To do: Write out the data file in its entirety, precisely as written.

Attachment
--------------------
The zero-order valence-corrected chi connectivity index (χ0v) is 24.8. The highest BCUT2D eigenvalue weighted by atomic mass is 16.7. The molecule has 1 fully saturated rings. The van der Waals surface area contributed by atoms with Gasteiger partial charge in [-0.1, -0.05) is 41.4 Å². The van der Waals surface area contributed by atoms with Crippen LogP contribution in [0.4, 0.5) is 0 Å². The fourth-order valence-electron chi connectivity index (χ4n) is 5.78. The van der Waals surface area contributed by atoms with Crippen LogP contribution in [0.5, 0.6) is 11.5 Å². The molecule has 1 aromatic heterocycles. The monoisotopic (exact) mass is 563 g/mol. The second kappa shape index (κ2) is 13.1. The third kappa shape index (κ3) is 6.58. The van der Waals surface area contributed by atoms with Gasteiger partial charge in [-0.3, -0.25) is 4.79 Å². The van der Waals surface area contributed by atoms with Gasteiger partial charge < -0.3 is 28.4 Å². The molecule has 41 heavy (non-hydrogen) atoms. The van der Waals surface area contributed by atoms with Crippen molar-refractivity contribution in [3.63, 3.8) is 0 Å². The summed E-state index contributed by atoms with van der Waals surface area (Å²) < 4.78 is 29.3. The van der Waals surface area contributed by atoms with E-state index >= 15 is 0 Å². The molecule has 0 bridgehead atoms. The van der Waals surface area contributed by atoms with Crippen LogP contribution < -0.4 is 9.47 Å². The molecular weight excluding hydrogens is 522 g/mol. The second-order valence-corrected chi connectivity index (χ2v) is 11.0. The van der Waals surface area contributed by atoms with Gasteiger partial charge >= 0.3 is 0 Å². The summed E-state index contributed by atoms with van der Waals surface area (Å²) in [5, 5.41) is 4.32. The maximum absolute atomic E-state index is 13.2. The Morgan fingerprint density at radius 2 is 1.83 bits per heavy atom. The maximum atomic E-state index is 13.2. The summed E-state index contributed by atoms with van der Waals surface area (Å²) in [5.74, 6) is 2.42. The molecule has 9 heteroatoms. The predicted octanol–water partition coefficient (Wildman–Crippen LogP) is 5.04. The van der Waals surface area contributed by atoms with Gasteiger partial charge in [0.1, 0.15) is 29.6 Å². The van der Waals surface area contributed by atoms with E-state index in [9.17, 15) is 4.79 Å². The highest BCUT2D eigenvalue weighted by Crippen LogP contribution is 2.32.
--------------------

The zero-order valence-corrected chi connectivity index (χ0v) is 24.8. The highest BCUT2D eigenvalue weighted by atomic mass is 16.7. The molecule has 1 fully saturated rings. The van der Waals surface area contributed by atoms with Gasteiger partial charge in [-0.1, -0.05) is 41.4 Å². The van der Waals surface area contributed by atoms with Crippen LogP contribution in [0.4, 0.5) is 0 Å². The fourth-order valence-electron chi connectivity index (χ4n) is 5.78. The van der Waals surface area contributed by atoms with Crippen LogP contribution in [0.5, 0.6) is 11.5 Å². The molecule has 1 aromatic heterocycles. The monoisotopic (exact) mass is 563 g/mol. The second kappa shape index (κ2) is 13.1. The third kappa shape index (κ3) is 6.58. The van der Waals surface area contributed by atoms with Gasteiger partial charge in [-0.3, -0.25) is 4.79 Å². The van der Waals surface area contributed by atoms with Gasteiger partial charge < -0.3 is 28.4 Å². The molecule has 41 heavy (non-hydrogen) atoms. The van der Waals surface area contributed by atoms with Crippen molar-refractivity contribution in [3.63, 3.8) is 0 Å². The summed E-state index contributed by atoms with van der Waals surface area (Å²) < 4.78 is 29.3. The van der Waals surface area contributed by atoms with E-state index >= 15 is 0 Å². The molecule has 0 bridgehead atoms. The van der Waals surface area contributed by atoms with Crippen LogP contribution < -0.4 is 9.47 Å². The molecular weight excluding hydrogens is 522 g/mol. The second-order valence-corrected chi connectivity index (χ2v) is 11.0. The van der Waals surface area contributed by atoms with Gasteiger partial charge >= 0.3 is 0 Å². The summed E-state index contributed by atoms with van der Waals surface area (Å²) in [5, 5.41) is 4.32. The maximum absolute atomic E-state index is 13.2. The Morgan fingerprint density at radius 2 is 1.83 bits per heavy atom. The maximum atomic E-state index is 13.2. The summed E-state index contributed by atoms with van der Waals surface area (Å²) in [5.74, 6) is 2.42. The molecule has 9 heteroatoms. The predicted octanol–water partition coefficient (Wildman–Crippen LogP) is 5.04. The van der Waals surface area contributed by atoms with Gasteiger partial charge in [0.1, 0.15) is 29.6 Å². The van der Waals surface area contributed by atoms with E-state index in [9.17, 15) is 4.79 Å². The highest BCUT2D eigenvalue weighted by Crippen LogP contribution is 2.32.